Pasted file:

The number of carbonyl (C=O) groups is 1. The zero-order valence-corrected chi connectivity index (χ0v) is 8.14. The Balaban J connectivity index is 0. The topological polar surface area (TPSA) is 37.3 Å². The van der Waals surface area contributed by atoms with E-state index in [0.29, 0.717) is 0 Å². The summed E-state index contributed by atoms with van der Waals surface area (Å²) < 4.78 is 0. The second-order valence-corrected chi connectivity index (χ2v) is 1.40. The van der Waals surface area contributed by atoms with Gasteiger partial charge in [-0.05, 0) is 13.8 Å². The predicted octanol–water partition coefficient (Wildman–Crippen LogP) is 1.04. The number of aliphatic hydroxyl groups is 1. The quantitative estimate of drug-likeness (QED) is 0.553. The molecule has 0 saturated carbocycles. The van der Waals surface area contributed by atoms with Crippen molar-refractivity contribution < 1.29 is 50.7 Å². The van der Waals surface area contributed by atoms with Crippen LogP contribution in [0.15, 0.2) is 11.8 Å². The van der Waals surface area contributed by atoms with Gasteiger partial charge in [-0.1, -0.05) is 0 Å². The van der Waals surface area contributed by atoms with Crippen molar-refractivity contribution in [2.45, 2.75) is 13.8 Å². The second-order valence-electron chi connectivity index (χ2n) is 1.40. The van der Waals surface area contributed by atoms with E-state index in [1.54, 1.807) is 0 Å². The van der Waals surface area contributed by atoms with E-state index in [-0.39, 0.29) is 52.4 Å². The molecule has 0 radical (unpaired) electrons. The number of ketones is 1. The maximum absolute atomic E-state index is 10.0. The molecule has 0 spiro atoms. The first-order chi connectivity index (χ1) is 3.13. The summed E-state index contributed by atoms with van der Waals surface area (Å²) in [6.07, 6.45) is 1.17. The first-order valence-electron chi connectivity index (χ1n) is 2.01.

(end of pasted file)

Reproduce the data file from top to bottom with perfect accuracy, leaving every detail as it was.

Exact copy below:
The number of carbonyl (C=O) groups is 1. The zero-order valence-corrected chi connectivity index (χ0v) is 8.14. The Balaban J connectivity index is 0. The topological polar surface area (TPSA) is 37.3 Å². The van der Waals surface area contributed by atoms with E-state index in [0.29, 0.717) is 0 Å². The summed E-state index contributed by atoms with van der Waals surface area (Å²) < 4.78 is 0. The second-order valence-corrected chi connectivity index (χ2v) is 1.40. The van der Waals surface area contributed by atoms with Gasteiger partial charge in [-0.05, 0) is 13.8 Å². The predicted octanol–water partition coefficient (Wildman–Crippen LogP) is 1.04. The number of aliphatic hydroxyl groups is 1. The quantitative estimate of drug-likeness (QED) is 0.553. The molecule has 0 saturated carbocycles. The van der Waals surface area contributed by atoms with Crippen molar-refractivity contribution < 1.29 is 50.7 Å². The van der Waals surface area contributed by atoms with Crippen LogP contribution in [0.15, 0.2) is 11.8 Å². The van der Waals surface area contributed by atoms with Gasteiger partial charge in [-0.1, -0.05) is 0 Å². The van der Waals surface area contributed by atoms with Crippen molar-refractivity contribution in [2.45, 2.75) is 13.8 Å². The second-order valence-electron chi connectivity index (χ2n) is 1.40. The van der Waals surface area contributed by atoms with E-state index in [1.54, 1.807) is 0 Å². The van der Waals surface area contributed by atoms with E-state index in [-0.39, 0.29) is 52.4 Å². The molecule has 0 radical (unpaired) electrons. The number of ketones is 1. The maximum absolute atomic E-state index is 10.0. The molecule has 0 spiro atoms. The first-order chi connectivity index (χ1) is 3.13. The summed E-state index contributed by atoms with van der Waals surface area (Å²) in [6.07, 6.45) is 1.17. The first-order valence-electron chi connectivity index (χ1n) is 2.01.